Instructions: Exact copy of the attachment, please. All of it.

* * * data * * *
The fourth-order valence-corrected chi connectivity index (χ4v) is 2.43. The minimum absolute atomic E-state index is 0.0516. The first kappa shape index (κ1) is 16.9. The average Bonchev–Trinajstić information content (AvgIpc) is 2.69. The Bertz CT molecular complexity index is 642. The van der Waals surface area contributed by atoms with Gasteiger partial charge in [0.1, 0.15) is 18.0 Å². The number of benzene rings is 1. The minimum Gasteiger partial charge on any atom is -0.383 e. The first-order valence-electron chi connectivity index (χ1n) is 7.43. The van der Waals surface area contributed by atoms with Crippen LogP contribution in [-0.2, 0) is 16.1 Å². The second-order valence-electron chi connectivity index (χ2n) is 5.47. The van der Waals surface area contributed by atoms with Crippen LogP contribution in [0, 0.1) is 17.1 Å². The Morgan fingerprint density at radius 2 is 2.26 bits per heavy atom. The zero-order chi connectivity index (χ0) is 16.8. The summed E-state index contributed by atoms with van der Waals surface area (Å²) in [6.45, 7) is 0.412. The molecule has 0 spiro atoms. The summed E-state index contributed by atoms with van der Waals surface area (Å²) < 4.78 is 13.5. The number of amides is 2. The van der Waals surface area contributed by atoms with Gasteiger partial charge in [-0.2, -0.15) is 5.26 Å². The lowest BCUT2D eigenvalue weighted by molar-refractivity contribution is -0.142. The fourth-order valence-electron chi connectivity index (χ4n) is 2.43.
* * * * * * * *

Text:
The fourth-order valence-corrected chi connectivity index (χ4v) is 2.43. The minimum absolute atomic E-state index is 0.0516. The first kappa shape index (κ1) is 16.9. The average Bonchev–Trinajstić information content (AvgIpc) is 2.69. The Bertz CT molecular complexity index is 642. The van der Waals surface area contributed by atoms with Gasteiger partial charge in [0.1, 0.15) is 18.0 Å². The number of benzene rings is 1. The minimum Gasteiger partial charge on any atom is -0.383 e. The first-order valence-electron chi connectivity index (χ1n) is 7.43. The van der Waals surface area contributed by atoms with Crippen LogP contribution in [-0.2, 0) is 16.1 Å². The second-order valence-electron chi connectivity index (χ2n) is 5.47. The van der Waals surface area contributed by atoms with Crippen LogP contribution in [0, 0.1) is 17.1 Å². The Morgan fingerprint density at radius 2 is 2.26 bits per heavy atom. The zero-order chi connectivity index (χ0) is 16.8. The summed E-state index contributed by atoms with van der Waals surface area (Å²) in [6.45, 7) is 0.412. The molecule has 0 spiro atoms. The summed E-state index contributed by atoms with van der Waals surface area (Å²) < 4.78 is 13.5. The number of amides is 2. The van der Waals surface area contributed by atoms with Gasteiger partial charge in [-0.2, -0.15) is 5.26 Å². The lowest BCUT2D eigenvalue weighted by molar-refractivity contribution is -0.142. The fourth-order valence-electron chi connectivity index (χ4n) is 2.43.